The normal amount of “tension” between civil society organizations (CSOs) and G20 member governments has worsened, with significant consequences for all, according to a new policy brief, Civil Society and the G20: Towards a Review of Regulatory Models and Approaches. The paper comes roughly three months before the annual G20 Summit, to be held in June 2019 in Osaka, Japan.
The policy brief identifies three major problems: shrinking space for civil society, a lack of support or “policy neglect” by G20 governments, and the “emergence of new regulatory voids.” These are caused by, respectively, an erosion of values that civil society relies upon (e.g., freedom from government control over the entry/formation/exit/dissolution of CSOs) resulting from an increase in hybrid and authoritarian regimes; the intentional lack of institutional and policy reform as a means of protecting civil society from government; the inability of said institutions, which were developed in the nineteenth and twentieth centuries, to support and defend modern CSOs, the paper argues.
As the authors put it, “The clearest case in point [of policy neglect is] Financial Action Task Force efforts to curb money-laundering and terrorism financing that have effectively hindered or even cut off access by NGOs to banking and other financial services, with significant consequences for internationally active nonprofit organizations.” This problem, although specifically referencing policy neglect, combines all three issues: because of policy neglect, the FATF has taken advantage of a regulatory void, which contributes to the broader shrinkage of civil society space.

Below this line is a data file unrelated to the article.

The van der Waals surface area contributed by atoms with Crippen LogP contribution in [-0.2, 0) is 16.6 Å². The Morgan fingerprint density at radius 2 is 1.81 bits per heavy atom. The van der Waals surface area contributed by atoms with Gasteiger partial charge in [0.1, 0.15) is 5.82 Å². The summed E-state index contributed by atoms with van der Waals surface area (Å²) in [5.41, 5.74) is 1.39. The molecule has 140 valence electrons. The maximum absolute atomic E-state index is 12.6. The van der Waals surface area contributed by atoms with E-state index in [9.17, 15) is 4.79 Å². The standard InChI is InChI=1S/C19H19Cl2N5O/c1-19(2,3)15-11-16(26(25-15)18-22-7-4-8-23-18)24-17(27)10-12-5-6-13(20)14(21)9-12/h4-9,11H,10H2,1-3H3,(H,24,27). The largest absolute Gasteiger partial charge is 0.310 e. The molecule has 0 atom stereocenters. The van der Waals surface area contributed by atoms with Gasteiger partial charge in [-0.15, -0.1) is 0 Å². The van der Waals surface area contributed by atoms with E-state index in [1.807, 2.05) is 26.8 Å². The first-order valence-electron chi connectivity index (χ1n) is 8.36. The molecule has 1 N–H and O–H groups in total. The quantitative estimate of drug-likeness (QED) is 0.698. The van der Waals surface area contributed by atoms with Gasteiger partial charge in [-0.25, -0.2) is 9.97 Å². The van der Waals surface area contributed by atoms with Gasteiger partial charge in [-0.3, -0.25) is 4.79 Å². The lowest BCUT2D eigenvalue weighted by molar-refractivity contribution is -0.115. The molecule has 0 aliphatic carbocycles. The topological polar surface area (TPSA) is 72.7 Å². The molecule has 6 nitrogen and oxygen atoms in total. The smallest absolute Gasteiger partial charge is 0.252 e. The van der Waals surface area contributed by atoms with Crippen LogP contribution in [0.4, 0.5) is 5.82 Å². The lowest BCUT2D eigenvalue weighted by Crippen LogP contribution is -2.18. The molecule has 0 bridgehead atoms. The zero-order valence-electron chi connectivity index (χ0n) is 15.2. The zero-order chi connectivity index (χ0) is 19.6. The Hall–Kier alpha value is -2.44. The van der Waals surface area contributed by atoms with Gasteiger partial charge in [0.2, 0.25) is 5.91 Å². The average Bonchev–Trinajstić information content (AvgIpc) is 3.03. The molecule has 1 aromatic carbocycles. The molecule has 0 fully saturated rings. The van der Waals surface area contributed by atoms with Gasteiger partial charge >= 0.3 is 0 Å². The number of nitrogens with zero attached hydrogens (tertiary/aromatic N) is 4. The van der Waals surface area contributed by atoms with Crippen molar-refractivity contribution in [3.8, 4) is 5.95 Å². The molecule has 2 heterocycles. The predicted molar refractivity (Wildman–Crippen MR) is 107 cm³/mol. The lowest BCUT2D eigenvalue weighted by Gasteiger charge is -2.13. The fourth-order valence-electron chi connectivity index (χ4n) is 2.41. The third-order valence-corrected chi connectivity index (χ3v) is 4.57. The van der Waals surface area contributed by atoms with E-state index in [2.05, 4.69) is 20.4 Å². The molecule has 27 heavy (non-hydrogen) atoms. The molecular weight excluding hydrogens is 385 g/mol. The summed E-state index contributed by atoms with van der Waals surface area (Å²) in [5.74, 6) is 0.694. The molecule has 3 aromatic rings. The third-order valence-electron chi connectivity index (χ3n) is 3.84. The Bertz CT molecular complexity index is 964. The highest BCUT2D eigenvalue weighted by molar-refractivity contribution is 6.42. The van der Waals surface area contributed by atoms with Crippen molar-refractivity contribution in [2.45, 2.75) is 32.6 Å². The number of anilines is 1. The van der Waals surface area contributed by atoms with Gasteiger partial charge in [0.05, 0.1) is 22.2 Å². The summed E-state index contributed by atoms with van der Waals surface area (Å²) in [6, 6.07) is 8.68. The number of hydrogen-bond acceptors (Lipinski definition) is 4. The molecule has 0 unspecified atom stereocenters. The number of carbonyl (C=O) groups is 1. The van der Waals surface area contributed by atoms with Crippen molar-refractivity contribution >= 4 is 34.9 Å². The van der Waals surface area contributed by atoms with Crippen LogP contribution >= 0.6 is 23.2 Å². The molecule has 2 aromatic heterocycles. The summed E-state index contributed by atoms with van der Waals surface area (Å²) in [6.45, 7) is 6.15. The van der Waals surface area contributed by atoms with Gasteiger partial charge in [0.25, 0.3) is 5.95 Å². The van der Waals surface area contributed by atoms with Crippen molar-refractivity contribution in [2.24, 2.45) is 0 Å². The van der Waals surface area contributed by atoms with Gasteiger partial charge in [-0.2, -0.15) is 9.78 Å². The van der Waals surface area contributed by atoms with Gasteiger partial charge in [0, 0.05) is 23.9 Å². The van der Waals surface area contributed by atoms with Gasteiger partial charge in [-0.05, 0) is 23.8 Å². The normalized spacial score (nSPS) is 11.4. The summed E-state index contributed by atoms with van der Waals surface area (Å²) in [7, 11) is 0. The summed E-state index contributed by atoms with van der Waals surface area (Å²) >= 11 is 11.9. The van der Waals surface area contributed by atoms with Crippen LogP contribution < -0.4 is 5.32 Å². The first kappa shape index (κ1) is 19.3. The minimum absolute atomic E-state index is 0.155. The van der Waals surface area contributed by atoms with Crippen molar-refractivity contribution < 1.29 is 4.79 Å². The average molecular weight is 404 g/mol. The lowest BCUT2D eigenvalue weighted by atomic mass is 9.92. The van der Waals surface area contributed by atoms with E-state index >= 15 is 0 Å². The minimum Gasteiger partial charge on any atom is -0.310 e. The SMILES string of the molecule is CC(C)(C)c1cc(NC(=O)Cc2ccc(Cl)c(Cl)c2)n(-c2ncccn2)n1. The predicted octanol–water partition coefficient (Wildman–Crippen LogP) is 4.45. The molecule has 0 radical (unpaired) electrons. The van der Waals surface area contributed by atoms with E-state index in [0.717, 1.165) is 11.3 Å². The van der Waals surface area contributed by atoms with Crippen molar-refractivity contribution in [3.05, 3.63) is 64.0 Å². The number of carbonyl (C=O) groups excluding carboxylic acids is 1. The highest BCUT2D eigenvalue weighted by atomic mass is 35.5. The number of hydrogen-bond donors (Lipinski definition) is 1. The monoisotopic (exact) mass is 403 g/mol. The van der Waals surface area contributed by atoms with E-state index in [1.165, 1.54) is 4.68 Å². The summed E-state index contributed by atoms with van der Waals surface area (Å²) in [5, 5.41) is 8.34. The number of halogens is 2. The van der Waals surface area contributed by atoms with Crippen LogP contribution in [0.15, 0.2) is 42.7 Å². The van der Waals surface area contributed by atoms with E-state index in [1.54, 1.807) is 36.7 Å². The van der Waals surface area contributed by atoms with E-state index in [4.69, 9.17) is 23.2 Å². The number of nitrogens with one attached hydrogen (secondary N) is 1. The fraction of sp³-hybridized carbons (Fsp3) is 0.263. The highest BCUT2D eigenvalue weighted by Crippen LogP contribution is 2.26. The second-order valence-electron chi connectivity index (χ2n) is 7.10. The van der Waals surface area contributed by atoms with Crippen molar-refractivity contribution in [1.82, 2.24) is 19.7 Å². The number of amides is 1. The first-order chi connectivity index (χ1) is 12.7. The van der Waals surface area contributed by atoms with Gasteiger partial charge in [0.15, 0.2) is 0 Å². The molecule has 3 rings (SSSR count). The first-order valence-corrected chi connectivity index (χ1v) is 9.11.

To address and eventually rectify these problems, the authors suggest the creation of an international task force that works alongside the G20 and its partner organizations. Notably, they insist they do “not begin with the assumption that only minimal CSO regulations would be needed; nor would [the task force] advocate regulations that could intentionally or unintentionally stifle the potentials CSOs harbor nationally as well as internationally.” Rather, they endeavor to find a way to maintain CSOs’ ability to perform their duties without fear of government overregulation or repression as well as support governments’ ability to do their work.